television, most notably as Tina Rickles on “The

Courtship of Eddie’s Father,” a show that aired

from 1969 to 1972.

Holland has since left Hollywood behind,

following an interest in psychology, particularly

the work of Carl Jung.

“A part of me was thinking, ‘Oh gosh, I can’t

change [my career]. I already chose,’” she said. Making

such a change is becoming much more common.

With great trepidation, Holland applied and was

accepted to graduate school. She has a practice

today in the East Bay focusing on artists and

people with artistic sensibilities.

The further I’ve gone along, the more I realize

[the careers] aren’t exactly the opposites I thought

they were. I realized after a while, as a performer,

I was most interested in what’s going on under the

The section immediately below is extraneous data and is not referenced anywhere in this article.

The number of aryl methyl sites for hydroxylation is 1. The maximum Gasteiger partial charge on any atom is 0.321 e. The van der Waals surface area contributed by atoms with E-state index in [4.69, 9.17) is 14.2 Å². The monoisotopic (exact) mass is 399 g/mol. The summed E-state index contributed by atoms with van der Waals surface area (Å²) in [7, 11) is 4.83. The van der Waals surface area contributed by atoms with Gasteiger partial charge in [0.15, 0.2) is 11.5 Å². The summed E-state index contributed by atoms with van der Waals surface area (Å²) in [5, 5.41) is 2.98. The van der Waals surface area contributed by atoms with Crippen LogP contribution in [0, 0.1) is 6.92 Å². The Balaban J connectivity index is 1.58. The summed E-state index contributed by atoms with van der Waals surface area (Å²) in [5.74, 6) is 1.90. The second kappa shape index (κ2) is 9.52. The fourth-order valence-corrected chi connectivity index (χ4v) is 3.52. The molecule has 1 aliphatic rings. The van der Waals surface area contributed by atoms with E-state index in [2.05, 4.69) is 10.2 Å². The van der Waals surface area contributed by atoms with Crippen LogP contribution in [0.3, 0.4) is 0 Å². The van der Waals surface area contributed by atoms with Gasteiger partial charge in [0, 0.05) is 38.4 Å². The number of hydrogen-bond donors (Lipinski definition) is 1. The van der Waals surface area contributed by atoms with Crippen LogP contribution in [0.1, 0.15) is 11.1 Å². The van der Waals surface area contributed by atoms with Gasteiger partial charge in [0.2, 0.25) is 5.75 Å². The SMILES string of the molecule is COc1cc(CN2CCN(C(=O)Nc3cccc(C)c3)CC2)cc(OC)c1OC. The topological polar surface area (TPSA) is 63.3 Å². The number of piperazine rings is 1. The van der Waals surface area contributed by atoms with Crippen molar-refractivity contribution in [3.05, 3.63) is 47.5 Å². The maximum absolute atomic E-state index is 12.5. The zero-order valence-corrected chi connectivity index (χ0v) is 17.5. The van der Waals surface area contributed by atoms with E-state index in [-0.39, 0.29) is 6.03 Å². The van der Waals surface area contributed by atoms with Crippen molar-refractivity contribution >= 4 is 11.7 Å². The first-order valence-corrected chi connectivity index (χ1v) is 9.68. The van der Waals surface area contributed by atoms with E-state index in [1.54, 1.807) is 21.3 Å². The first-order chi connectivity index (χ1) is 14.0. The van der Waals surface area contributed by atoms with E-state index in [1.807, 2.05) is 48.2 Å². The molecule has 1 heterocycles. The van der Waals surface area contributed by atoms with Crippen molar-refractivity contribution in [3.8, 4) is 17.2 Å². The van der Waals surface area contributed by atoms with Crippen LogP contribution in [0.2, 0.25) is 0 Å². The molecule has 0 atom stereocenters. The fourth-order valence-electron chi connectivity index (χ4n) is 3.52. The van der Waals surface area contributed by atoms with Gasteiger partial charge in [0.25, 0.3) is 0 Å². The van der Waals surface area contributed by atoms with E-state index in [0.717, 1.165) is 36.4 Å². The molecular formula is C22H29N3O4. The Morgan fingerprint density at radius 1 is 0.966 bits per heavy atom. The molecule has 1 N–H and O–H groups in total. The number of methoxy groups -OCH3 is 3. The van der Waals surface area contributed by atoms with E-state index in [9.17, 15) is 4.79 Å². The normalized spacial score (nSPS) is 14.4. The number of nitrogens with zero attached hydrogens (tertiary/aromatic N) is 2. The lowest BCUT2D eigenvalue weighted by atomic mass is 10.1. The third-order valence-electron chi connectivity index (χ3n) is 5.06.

surface, not just the lines they are saying, but the

person underneath,” she said.

Holland hopes children realize change is OK.

“You can change your mind. If you just give

your all to whatever you’re doing at the moment,

once you get old and look back at it you see it all

was important,” she said.

Holland joins the ranks of many others from

Kennedy who followed their passion and were

previously added to Kennedy’s Hall of Fame.

Many of those individuals were on hand to

celebrate the new inductees.

For 61-year-old Michael Shrieve, his passion

started when he was passing by the band room

at Kennedy and saw the percussion section

performing by the door.

“That day I went and bought my first drumsticks and

acquired three carpet samples to practice on,” he said.

Shrieve, who now lives in Seattle, became a

well-known drummer. He played with Carlos

Santana from ’69 through ’74. Shrieve is also

known for an impressive solo during Woodstock.